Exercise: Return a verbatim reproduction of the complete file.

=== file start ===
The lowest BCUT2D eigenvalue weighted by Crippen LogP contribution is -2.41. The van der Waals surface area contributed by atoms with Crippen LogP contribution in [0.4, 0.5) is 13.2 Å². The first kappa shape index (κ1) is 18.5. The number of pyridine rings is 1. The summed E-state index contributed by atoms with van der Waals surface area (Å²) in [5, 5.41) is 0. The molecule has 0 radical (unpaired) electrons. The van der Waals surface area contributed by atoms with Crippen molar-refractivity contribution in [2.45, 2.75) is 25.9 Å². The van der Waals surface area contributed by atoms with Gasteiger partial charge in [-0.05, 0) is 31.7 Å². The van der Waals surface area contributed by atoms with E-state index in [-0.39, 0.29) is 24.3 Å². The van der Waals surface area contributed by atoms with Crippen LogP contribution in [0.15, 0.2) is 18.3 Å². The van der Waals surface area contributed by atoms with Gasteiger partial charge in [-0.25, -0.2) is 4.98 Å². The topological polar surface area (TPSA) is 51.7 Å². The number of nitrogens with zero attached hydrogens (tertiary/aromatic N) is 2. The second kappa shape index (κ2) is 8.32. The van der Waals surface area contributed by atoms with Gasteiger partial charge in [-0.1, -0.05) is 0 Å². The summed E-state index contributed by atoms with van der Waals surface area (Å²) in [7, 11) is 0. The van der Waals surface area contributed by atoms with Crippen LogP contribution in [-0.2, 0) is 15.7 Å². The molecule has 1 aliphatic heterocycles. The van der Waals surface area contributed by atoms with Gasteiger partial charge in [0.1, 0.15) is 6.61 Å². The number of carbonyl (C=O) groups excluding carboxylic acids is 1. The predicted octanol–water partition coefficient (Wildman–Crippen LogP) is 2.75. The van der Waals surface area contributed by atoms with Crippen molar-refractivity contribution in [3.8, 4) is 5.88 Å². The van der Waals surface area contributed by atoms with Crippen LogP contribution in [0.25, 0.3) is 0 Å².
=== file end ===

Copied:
The lowest BCUT2D eigenvalue weighted by Crippen LogP contribution is -2.41. The van der Waals surface area contributed by atoms with Crippen LogP contribution in [0.4, 0.5) is 13.2 Å². The first kappa shape index (κ1) is 18.5. The number of pyridine rings is 1. The summed E-state index contributed by atoms with van der Waals surface area (Å²) in [5, 5.41) is 0. The molecule has 0 radical (unpaired) electrons. The van der Waals surface area contributed by atoms with Crippen molar-refractivity contribution in [2.45, 2.75) is 25.9 Å². The van der Waals surface area contributed by atoms with Gasteiger partial charge in [-0.05, 0) is 31.7 Å². The van der Waals surface area contributed by atoms with E-state index in [-0.39, 0.29) is 24.3 Å². The van der Waals surface area contributed by atoms with Crippen LogP contribution in [0.15, 0.2) is 18.3 Å². The van der Waals surface area contributed by atoms with Gasteiger partial charge in [-0.25, -0.2) is 4.98 Å². The topological polar surface area (TPSA) is 51.7 Å². The number of nitrogens with zero attached hydrogens (tertiary/aromatic N) is 2. The second kappa shape index (κ2) is 8.32. The van der Waals surface area contributed by atoms with Gasteiger partial charge in [-0.1, -0.05) is 0 Å². The summed E-state index contributed by atoms with van der Waals surface area (Å²) in [7, 11) is 0. The van der Waals surface area contributed by atoms with Crippen LogP contribution in [-0.2, 0) is 15.7 Å². The molecule has 1 aliphatic heterocycles. The van der Waals surface area contributed by atoms with Gasteiger partial charge in [0.1, 0.15) is 6.61 Å². The number of carbonyl (C=O) groups excluding carboxylic acids is 1. The predicted octanol–water partition coefficient (Wildman–Crippen LogP) is 2.75. The van der Waals surface area contributed by atoms with Crippen molar-refractivity contribution in [3.8, 4) is 5.88 Å². The van der Waals surface area contributed by atoms with Crippen LogP contribution in [0.25, 0.3) is 0 Å².